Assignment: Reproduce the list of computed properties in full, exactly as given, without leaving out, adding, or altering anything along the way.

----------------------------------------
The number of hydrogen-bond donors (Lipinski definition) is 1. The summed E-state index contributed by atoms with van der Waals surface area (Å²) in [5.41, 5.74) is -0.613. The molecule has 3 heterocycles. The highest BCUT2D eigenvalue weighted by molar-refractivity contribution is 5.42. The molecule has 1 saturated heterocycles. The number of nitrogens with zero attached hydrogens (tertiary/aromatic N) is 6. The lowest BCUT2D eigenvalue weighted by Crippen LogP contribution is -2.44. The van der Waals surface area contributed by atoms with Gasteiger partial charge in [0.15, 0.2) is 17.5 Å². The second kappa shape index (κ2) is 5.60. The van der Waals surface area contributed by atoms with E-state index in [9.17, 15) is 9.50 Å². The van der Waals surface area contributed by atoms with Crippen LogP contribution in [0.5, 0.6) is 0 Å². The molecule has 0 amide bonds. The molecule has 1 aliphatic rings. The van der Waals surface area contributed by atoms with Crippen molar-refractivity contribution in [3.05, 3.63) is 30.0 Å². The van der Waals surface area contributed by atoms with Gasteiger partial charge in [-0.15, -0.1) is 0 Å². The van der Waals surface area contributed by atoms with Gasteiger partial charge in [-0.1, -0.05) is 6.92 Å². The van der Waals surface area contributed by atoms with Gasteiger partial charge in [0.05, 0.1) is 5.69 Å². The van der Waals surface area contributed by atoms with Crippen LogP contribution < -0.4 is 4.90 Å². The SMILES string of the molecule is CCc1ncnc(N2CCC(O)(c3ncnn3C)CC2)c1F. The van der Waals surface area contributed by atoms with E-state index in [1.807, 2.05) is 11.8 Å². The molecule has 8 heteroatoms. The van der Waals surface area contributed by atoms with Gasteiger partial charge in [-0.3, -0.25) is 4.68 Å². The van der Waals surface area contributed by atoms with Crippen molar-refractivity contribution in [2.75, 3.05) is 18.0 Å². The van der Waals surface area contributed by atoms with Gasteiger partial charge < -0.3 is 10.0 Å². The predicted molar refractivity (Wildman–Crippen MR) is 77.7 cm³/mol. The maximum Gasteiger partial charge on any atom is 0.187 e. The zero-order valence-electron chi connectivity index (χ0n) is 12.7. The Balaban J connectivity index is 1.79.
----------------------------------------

The number of hydrogen-bond donors (Lipinski definition) is 1. The summed E-state index contributed by atoms with van der Waals surface area (Å²) in [5.41, 5.74) is -0.613. The molecule has 3 heterocycles. The highest BCUT2D eigenvalue weighted by molar-refractivity contribution is 5.42. The molecule has 1 saturated heterocycles. The number of nitrogens with zero attached hydrogens (tertiary/aromatic N) is 6. The lowest BCUT2D eigenvalue weighted by Crippen LogP contribution is -2.44. The van der Waals surface area contributed by atoms with Gasteiger partial charge in [0.15, 0.2) is 17.5 Å². The second kappa shape index (κ2) is 5.60. The van der Waals surface area contributed by atoms with E-state index in [9.17, 15) is 9.50 Å². The van der Waals surface area contributed by atoms with Crippen LogP contribution in [0.5, 0.6) is 0 Å². The molecule has 0 amide bonds. The molecule has 1 aliphatic rings. The van der Waals surface area contributed by atoms with Crippen molar-refractivity contribution in [3.05, 3.63) is 30.0 Å². The van der Waals surface area contributed by atoms with Gasteiger partial charge in [-0.15, -0.1) is 0 Å². The van der Waals surface area contributed by atoms with Gasteiger partial charge in [-0.1, -0.05) is 6.92 Å². The van der Waals surface area contributed by atoms with Gasteiger partial charge in [0.05, 0.1) is 5.69 Å². The van der Waals surface area contributed by atoms with Crippen LogP contribution < -0.4 is 4.90 Å². The SMILES string of the molecule is CCc1ncnc(N2CCC(O)(c3ncnn3C)CC2)c1F. The van der Waals surface area contributed by atoms with E-state index in [1.807, 2.05) is 11.8 Å². The molecule has 8 heteroatoms. The van der Waals surface area contributed by atoms with Gasteiger partial charge in [-0.3, -0.25) is 4.68 Å². The van der Waals surface area contributed by atoms with Crippen molar-refractivity contribution in [2.75, 3.05) is 18.0 Å². The van der Waals surface area contributed by atoms with Gasteiger partial charge < -0.3 is 10.0 Å². The predicted molar refractivity (Wildman–Crippen MR) is 77.7 cm³/mol. The maximum Gasteiger partial charge on any atom is 0.187 e. The zero-order valence-electron chi connectivity index (χ0n) is 12.7. The Balaban J connectivity index is 1.79.